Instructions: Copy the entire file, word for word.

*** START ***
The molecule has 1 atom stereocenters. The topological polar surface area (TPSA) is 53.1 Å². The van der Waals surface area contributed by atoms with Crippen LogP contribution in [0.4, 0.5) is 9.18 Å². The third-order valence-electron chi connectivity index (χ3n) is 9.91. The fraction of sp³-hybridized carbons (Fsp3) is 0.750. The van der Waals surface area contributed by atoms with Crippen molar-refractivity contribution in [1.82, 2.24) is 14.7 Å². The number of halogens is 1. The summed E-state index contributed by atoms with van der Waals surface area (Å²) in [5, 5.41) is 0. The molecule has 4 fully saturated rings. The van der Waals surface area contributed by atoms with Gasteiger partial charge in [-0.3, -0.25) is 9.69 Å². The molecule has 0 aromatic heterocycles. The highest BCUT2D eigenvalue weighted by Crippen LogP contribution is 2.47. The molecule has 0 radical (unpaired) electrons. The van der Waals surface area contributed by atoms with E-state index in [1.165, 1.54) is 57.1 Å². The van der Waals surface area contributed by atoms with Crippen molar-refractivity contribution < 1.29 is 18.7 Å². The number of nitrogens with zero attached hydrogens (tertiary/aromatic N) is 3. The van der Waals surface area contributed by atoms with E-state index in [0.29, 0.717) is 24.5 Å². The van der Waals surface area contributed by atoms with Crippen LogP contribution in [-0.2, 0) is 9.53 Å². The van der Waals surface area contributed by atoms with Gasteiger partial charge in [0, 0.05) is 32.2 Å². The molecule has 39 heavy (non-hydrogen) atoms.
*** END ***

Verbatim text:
The molecule has 1 atom stereocenters. The topological polar surface area (TPSA) is 53.1 Å². The van der Waals surface area contributed by atoms with Crippen LogP contribution in [0.4, 0.5) is 9.18 Å². The third-order valence-electron chi connectivity index (χ3n) is 9.91. The fraction of sp³-hybridized carbons (Fsp3) is 0.750. The van der Waals surface area contributed by atoms with Crippen molar-refractivity contribution in [1.82, 2.24) is 14.7 Å². The number of halogens is 1. The summed E-state index contributed by atoms with van der Waals surface area (Å²) in [5, 5.41) is 0. The molecule has 4 fully saturated rings. The van der Waals surface area contributed by atoms with Gasteiger partial charge in [-0.3, -0.25) is 9.69 Å². The molecule has 0 aromatic heterocycles. The highest BCUT2D eigenvalue weighted by Crippen LogP contribution is 2.47. The molecule has 0 radical (unpaired) electrons. The van der Waals surface area contributed by atoms with E-state index in [1.165, 1.54) is 57.1 Å². The van der Waals surface area contributed by atoms with Crippen molar-refractivity contribution < 1.29 is 18.7 Å². The number of nitrogens with zero attached hydrogens (tertiary/aromatic N) is 3. The van der Waals surface area contributed by atoms with E-state index in [0.29, 0.717) is 24.5 Å². The van der Waals surface area contributed by atoms with Crippen LogP contribution in [-0.2, 0) is 9.53 Å². The van der Waals surface area contributed by atoms with Gasteiger partial charge in [0, 0.05) is 32.2 Å². The molecule has 39 heavy (non-hydrogen) atoms.